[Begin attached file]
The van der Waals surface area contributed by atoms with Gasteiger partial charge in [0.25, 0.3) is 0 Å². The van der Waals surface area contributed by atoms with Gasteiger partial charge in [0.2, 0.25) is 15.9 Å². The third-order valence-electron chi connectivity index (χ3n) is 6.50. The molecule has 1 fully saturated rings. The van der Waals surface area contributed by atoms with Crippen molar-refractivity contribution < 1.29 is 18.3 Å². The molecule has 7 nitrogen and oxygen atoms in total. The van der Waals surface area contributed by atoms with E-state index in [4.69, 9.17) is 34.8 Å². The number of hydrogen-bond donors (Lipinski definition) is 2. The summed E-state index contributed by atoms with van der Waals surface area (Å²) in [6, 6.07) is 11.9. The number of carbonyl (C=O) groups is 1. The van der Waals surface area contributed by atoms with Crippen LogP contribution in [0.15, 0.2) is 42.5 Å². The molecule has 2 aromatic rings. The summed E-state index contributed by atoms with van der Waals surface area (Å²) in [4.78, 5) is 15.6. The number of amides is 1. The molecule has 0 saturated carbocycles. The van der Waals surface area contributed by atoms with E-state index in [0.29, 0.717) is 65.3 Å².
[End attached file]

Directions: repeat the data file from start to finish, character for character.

The van der Waals surface area contributed by atoms with Gasteiger partial charge in [0.25, 0.3) is 0 Å². The van der Waals surface area contributed by atoms with Gasteiger partial charge in [0.2, 0.25) is 15.9 Å². The third-order valence-electron chi connectivity index (χ3n) is 6.50. The molecule has 1 fully saturated rings. The van der Waals surface area contributed by atoms with Crippen molar-refractivity contribution < 1.29 is 18.3 Å². The molecule has 7 nitrogen and oxygen atoms in total. The van der Waals surface area contributed by atoms with E-state index in [4.69, 9.17) is 34.8 Å². The number of hydrogen-bond donors (Lipinski definition) is 2. The summed E-state index contributed by atoms with van der Waals surface area (Å²) in [6, 6.07) is 11.9. The number of carbonyl (C=O) groups is 1. The van der Waals surface area contributed by atoms with Crippen LogP contribution in [0.15, 0.2) is 42.5 Å². The molecule has 2 aromatic rings. The summed E-state index contributed by atoms with van der Waals surface area (Å²) in [4.78, 5) is 15.6. The number of amides is 1. The molecule has 0 saturated carbocycles. The van der Waals surface area contributed by atoms with E-state index in [0.29, 0.717) is 65.3 Å².